Complex Angioplasty

What causes coronary angioplasty?

This is usually caused by a blockage in an artery supplying blood to the heart itself. Coronary angioplasty is used to widen the artery surrounding the blockage. This helps blood flow back to the affected area and reduces the damage to the heart.

What is the risk of angioplasty?

Some other risks associated with coronary angioplasty include: bleeding, clotting, or bruising at the point of insertion. scar tissue or blood clots forming in the stent. an irregular heartbeat, or arrhythmia

How long does a balloon angioplasty procedure take?

The procedure usually takes about 1-1/2 to 2-1/2 hours, and most patients will spend the night in the hospital. You may feel a little sleepy until the sedative has worn off. Nurses will watch you during the night to see that your heart rate and blood pressure are normal.

Why are you awake during angioplasty?

You will receive a sedative medication in your IV before the procedure to help you relax. However, you will likely remain awake during the procedure. Once the local anesthetic has taken effect, a sheath, or introducer, will be inserted into the blood vessel.

Coronary Angioplasty: Treatment for Heart Disease

Treatment of heart attack is one of the great success stories in modern medicine. A patient who suffered a heart attack in the 1950s was typically treated with weeks of bed rest, and survival rates were low. Now, approximately 96 of every 100 heart attack patients who receive treatment not only survive, but are usually released from the hospital and back to work within a week.

A number of innovations have made this dramatic progress possible. Angioplasty, a procedure for quickly restoring blood flow to the heart muscle, is one of these key innovations, and it is the best treatment for stopping a heart attack that is in progress.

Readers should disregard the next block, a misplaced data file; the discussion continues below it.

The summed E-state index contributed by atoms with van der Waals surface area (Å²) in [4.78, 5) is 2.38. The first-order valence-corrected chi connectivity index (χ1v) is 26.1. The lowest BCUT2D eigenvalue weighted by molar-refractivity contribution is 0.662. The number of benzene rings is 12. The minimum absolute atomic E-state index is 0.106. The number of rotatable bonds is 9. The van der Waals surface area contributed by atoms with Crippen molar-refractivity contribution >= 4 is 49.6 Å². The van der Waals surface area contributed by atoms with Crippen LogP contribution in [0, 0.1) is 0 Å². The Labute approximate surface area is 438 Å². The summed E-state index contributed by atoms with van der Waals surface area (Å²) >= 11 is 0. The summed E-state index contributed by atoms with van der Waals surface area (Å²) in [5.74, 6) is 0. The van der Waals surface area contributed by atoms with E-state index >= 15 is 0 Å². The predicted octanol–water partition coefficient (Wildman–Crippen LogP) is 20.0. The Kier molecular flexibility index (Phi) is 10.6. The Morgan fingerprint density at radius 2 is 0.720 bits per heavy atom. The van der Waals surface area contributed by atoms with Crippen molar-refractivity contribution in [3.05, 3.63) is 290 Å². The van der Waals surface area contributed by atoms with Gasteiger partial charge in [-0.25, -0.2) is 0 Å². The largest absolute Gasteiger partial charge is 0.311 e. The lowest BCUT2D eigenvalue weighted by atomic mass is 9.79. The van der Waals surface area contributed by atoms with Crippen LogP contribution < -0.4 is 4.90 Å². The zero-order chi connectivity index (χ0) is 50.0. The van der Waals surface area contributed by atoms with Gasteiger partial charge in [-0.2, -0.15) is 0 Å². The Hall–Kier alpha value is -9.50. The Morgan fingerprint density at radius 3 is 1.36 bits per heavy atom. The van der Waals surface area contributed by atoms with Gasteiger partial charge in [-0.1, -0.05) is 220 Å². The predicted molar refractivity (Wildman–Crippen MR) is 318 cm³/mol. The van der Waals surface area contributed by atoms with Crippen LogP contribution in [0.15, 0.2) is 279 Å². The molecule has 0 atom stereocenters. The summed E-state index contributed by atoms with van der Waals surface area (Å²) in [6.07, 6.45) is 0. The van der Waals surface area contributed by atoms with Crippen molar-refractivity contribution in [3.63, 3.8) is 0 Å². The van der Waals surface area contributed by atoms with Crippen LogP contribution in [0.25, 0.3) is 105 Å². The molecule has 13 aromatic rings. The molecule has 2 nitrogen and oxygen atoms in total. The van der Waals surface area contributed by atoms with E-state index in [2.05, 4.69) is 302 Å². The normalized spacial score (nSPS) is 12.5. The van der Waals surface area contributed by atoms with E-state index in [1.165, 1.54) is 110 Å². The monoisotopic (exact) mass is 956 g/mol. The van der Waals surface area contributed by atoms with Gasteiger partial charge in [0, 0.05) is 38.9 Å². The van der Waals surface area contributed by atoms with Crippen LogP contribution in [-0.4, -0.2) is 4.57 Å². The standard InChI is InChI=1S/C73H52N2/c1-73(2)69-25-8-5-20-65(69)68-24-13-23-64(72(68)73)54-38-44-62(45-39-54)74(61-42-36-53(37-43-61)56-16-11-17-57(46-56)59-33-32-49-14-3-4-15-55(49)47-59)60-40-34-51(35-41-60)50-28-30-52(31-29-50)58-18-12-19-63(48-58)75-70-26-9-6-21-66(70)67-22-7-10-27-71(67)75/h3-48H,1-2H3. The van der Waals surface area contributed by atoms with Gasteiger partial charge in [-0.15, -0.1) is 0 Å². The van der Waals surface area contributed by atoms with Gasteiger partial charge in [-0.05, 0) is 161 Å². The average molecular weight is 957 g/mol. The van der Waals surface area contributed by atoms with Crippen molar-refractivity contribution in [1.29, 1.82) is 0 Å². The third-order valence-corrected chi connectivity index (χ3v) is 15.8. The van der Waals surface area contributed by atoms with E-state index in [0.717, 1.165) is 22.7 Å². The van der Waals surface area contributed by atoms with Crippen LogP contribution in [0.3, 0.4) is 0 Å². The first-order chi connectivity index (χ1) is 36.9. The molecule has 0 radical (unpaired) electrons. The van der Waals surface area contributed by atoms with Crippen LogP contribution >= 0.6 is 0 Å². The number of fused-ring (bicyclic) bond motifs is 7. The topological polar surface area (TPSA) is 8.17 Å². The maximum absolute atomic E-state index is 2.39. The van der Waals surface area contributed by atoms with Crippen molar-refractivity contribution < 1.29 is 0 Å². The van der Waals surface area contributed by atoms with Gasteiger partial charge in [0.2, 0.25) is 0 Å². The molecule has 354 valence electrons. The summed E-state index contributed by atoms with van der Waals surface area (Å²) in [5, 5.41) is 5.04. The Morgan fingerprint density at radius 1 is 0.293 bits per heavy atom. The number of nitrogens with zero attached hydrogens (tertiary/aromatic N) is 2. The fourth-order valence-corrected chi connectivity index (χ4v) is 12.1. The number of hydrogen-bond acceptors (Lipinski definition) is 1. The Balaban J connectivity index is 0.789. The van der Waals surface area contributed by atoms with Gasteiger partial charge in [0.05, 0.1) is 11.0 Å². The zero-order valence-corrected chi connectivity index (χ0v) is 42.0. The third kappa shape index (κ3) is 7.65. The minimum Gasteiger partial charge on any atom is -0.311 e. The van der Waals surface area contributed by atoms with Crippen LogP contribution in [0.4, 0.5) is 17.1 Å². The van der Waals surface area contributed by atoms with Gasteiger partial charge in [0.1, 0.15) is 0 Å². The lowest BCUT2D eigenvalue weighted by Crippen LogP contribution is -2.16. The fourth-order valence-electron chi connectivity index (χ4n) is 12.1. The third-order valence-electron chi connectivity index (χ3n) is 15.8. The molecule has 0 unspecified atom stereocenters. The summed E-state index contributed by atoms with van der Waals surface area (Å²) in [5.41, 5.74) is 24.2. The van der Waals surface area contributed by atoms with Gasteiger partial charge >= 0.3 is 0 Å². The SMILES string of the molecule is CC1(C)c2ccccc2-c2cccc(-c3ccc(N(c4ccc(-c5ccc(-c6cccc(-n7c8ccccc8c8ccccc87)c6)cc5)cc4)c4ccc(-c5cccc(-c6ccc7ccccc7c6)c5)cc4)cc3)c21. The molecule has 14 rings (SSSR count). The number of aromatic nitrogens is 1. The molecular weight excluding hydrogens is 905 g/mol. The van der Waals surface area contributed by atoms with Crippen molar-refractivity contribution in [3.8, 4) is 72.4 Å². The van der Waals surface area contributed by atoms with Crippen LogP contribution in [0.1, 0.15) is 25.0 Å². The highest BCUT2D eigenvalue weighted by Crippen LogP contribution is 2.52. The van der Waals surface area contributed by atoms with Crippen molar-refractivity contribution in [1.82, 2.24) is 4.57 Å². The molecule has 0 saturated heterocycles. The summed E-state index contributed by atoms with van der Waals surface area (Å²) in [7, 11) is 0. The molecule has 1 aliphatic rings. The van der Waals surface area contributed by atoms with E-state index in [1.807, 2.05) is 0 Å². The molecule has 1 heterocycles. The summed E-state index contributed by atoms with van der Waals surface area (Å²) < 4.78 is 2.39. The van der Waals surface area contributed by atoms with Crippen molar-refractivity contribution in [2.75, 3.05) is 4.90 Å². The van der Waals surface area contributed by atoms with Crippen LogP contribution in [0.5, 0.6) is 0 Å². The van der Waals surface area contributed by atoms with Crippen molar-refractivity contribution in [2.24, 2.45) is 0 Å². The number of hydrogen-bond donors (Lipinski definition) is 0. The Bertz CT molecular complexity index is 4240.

You may have experienced a heart attack and want to know more about the angioplasty procedure that was used to treat you. Or you may be discussing heart disease symptom relief with your doctor and wondering if angioplasty is the treatment that will work best for you.

Read on to learn how angioplasty works and what to expect after the procedure.

What Are the Benefits and Risks of Angioplasty?

Angioplasty for heart attack treatment saves lives. The procedure quickly stops a heart attack and restores blood flow to the heart. For patients who do not require bypass surgery, angioplasty offers a shorter recovery time. While bypass surgery patients can expect to spend several days in the hospital and at least a month recovering at home, most angioplasty patients are discharged from the hospital within 24 hours and return to work within a week.

Angioplasty is not just for heart attacks. For patients with severe heart disease, angioplasty can offer effective, immediate improvement of debilitating symptoms such as chest pain, shortness of breath, and fatigue. In a survey released in 2012 by the Society for Cardiovascular Angiography and Interventions (the medical society hosting SecondsCount), heart disease patients overwhelmingly reported positive changes in many aspects of daily living: physical activity, socializing, sex life, participation in hobbies, ability to do chores and run errands, feelings of financial security, and relationships with loved ones.

Like all procedures, angioplasty carries risks. Bleeding, heart attack, stroke, or an allergic reaction to the dye may occur, or the procedure could need to be stopped and bypass surgery performed. The risk of complication is under 1 percent for most patients. Be sure to discuss the benefits and risks of angioplasty with your interventional cardiologist.

What Happens After Angioplasty?

Angioplasty can save your life during a heart attack, or it can ease or stop symptoms of heart disease. But, like all other treatments for heart disease, angioplasty cannot cure the disease. Why? Because heart disease is a progressive condition that involves the build-up of a waxy substance called plaque throughout blood vessels in the body. The angioplasty balloon opens the most severely blocked segments of the heart arteries; however, people with severe blockages typically have many other plaques that have begun to develop, but are not tight enough to restrict blood flow. But without medication and lifestyle changes, the plaques will continue to grow.

Heart disease treatment after an angioplasty procedure will aim to slow or reduce the disease process throughout the body’s blood vessels. Treatment often consists of a structured exercise program at your hospital, medications, improved diet, exercise at home, and close follow-up with your primary care physician, cardiologist, and interventional cardiologist.

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